about 6 months ago
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A couple of days ago, we read the news of Ola shifting from being a mere ride-hailing company to becoming a two-wheeler original equipment manufacturer (OEM) – it is setting up the world’s largest two-wheeler manufacturing facility in Krishnagiri district in Tamil Nadu. It will make one crore two-wheelers in a year – eventually accounting for 15% of total two-wheeler produced in the world and this 500-acre facility is expected to be operational by 2022.

Hyundai and Kia, who also have manufacturing facilities in the state, are planning to double capacity over the next two or three years and Hyundai plans to set up an EV assembly unit too.  Then there is Hero Motocorp, which has also marked its presence in Tamil Nadu through Ather Energy, setting up a unit in Hosur to make 1,10,000 scooters per annum.

Greaves Cotton which acquired e-scooter maker Ampere Electric, is setting up an EV two-wheeler manufacturing facility at Ranipet near Chennai with a capacity to produce 1,00,000 EV two-wheelers.

These big ticket investments apart, there are hundreds of start-ups coming up – right from auto components to ancillaries. Suppliers have started investing big time in green as well as brownfield facilities to service this on-the-verge-of-boom EV industry.

This makes us wonder - why Tamil Nadu? Why not Gujarat, Uttarakhand, Karnataka or Maharashtra which also have EV policies in place?

A few reasons for this:

1: Already an established auto hub

Tamil Nadu is already the “Detroit” of India, what with 45% of total auto exports and 35% of all auto manufacturing coming from this state. Almost every car maker in the country and globally have a factory in Tamil Nadu and that means there is already an established ecosystem for auto makers.  Currently, the state has nearly 20 OEMs covering all auto segments, over 350 auto component players and over 4,000 SMEs under Tier-IV. Its installed production capacity is 1.71 million passenger vehicles and 4.82 million two-wheelers every year.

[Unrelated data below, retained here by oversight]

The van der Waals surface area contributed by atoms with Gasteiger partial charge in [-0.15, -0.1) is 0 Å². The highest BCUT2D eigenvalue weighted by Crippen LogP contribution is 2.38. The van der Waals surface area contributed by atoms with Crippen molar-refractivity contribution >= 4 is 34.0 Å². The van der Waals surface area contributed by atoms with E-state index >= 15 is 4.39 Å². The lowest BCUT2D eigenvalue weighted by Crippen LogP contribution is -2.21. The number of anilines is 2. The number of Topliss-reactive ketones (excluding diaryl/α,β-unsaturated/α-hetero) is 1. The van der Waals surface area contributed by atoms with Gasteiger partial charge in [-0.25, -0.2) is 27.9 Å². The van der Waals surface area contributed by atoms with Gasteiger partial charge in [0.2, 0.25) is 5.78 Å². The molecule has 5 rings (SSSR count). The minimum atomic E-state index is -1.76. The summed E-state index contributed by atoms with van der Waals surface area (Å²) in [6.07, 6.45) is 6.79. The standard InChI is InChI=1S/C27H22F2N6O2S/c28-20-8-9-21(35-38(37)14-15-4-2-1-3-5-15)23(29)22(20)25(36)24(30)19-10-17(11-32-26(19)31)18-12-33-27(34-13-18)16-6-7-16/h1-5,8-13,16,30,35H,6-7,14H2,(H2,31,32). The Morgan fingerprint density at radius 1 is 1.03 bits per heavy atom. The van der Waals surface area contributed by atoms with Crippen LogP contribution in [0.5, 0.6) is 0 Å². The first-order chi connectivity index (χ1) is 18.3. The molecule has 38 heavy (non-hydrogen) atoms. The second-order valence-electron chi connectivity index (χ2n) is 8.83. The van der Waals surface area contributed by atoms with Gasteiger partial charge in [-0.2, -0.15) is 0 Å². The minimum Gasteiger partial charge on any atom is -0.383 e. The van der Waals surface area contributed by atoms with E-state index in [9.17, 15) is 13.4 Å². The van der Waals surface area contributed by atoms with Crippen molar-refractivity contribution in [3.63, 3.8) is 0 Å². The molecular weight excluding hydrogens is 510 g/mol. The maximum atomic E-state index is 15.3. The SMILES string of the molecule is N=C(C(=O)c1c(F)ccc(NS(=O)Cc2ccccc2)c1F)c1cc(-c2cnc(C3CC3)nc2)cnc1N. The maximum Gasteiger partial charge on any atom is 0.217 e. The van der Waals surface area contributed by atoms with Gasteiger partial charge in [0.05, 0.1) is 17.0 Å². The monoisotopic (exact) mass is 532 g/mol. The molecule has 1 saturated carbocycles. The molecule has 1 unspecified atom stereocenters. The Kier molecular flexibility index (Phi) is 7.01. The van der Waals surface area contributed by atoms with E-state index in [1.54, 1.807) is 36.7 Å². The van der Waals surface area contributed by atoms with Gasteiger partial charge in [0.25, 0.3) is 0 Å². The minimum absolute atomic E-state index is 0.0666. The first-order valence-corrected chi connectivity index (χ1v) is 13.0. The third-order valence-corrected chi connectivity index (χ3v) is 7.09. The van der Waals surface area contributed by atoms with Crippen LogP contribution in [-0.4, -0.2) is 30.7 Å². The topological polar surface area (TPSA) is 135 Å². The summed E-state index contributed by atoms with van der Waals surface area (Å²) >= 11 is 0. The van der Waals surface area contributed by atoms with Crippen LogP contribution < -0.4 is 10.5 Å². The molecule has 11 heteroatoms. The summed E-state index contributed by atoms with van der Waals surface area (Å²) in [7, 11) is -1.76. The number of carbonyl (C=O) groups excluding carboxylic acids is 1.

2: Established supplier base

Right from a nut and bolt to the tyres and car seats, everything related to an automobile in made in Tamil Nadu. There is an established set of supplier and more are coming up, many transitioning to meet the EV makers demands. This in itself is reason enough to set base there.

3: Talent pool

The state has some 200 automobile engineering colleges and 800 electronic engineering colleges. This means, for the car makers in the state, there is a steady stream of technical knowledge and skill readily available, which is a major issue in the other states. Also, more importantly, the state is known to have a much peaceful and less agitating labour union force.

4: Big on energy

Apart from providing a steady and uninterrupted power supply, the state is pretty big on Renewable Energy (RE) too. It currently in the number two RE producer at 14,886.32 Mw and number wind energy producer. With plans in place to set up various solar parks across the country, it wont be a surprise to soon see it at number one spot.

5: Investor-friendly EV policy

It has the first mover advantage and none of the states can match what it has to offer. Its EV policy was announced way back in 2019 and the incentives include:

  • 100% tax exemption for all EV vehicles
  • Full reimbursement of GST paid on the sale of vehicles
  • 100% exemption on electricity tax
  • Subsidy of 15 to 50% on the cost of land

The other states might wrack their brains and even match up with the EV policy – yet, Tamil Nadu will remain the hub as the other factors simply cannot be matched.

India has set itself the target of 80% of all 2 and 3-wheeler running on the roads being EV by 2030 – ambitious maybe but the only certainty – Tamil Nadu has a big role to make this dream come true.

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